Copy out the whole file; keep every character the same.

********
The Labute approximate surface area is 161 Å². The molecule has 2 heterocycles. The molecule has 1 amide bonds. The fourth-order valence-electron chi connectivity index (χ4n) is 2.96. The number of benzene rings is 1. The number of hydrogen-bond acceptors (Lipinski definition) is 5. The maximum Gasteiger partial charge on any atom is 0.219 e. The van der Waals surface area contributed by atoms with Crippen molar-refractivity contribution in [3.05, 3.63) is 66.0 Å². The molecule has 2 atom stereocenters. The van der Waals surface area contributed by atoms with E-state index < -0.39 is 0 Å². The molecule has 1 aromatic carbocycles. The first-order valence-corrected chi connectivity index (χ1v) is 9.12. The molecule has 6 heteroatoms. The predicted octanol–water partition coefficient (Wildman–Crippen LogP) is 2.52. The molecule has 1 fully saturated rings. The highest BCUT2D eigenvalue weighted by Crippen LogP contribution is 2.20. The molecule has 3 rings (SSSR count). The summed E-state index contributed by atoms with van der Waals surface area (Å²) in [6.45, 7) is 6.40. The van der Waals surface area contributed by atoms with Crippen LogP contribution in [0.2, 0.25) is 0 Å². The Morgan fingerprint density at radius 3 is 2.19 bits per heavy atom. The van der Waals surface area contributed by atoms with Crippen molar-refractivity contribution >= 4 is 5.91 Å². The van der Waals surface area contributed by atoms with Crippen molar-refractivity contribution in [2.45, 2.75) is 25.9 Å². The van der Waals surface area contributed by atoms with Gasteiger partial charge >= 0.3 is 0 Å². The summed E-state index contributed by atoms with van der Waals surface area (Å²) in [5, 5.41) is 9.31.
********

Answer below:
The Labute approximate surface area is 161 Å². The molecule has 2 heterocycles. The molecule has 1 amide bonds. The fourth-order valence-electron chi connectivity index (χ4n) is 2.96. The number of benzene rings is 1. The number of hydrogen-bond acceptors (Lipinski definition) is 5. The maximum Gasteiger partial charge on any atom is 0.219 e. The van der Waals surface area contributed by atoms with Crippen molar-refractivity contribution in [3.05, 3.63) is 66.0 Å². The molecule has 2 atom stereocenters. The van der Waals surface area contributed by atoms with E-state index < -0.39 is 0 Å². The molecule has 1 aromatic carbocycles. The first-order valence-corrected chi connectivity index (χ1v) is 9.12. The molecule has 6 heteroatoms. The predicted octanol–water partition coefficient (Wildman–Crippen LogP) is 2.52. The molecule has 1 fully saturated rings. The highest BCUT2D eigenvalue weighted by Crippen LogP contribution is 2.20. The molecule has 3 rings (SSSR count). The summed E-state index contributed by atoms with van der Waals surface area (Å²) in [6.45, 7) is 6.40. The van der Waals surface area contributed by atoms with Crippen LogP contribution in [0.2, 0.25) is 0 Å². The Morgan fingerprint density at radius 3 is 2.19 bits per heavy atom. The van der Waals surface area contributed by atoms with Crippen molar-refractivity contribution >= 4 is 5.91 Å². The van der Waals surface area contributed by atoms with Crippen molar-refractivity contribution in [2.45, 2.75) is 25.9 Å². The van der Waals surface area contributed by atoms with Gasteiger partial charge >= 0.3 is 0 Å². The summed E-state index contributed by atoms with van der Waals surface area (Å²) in [5, 5.41) is 9.31.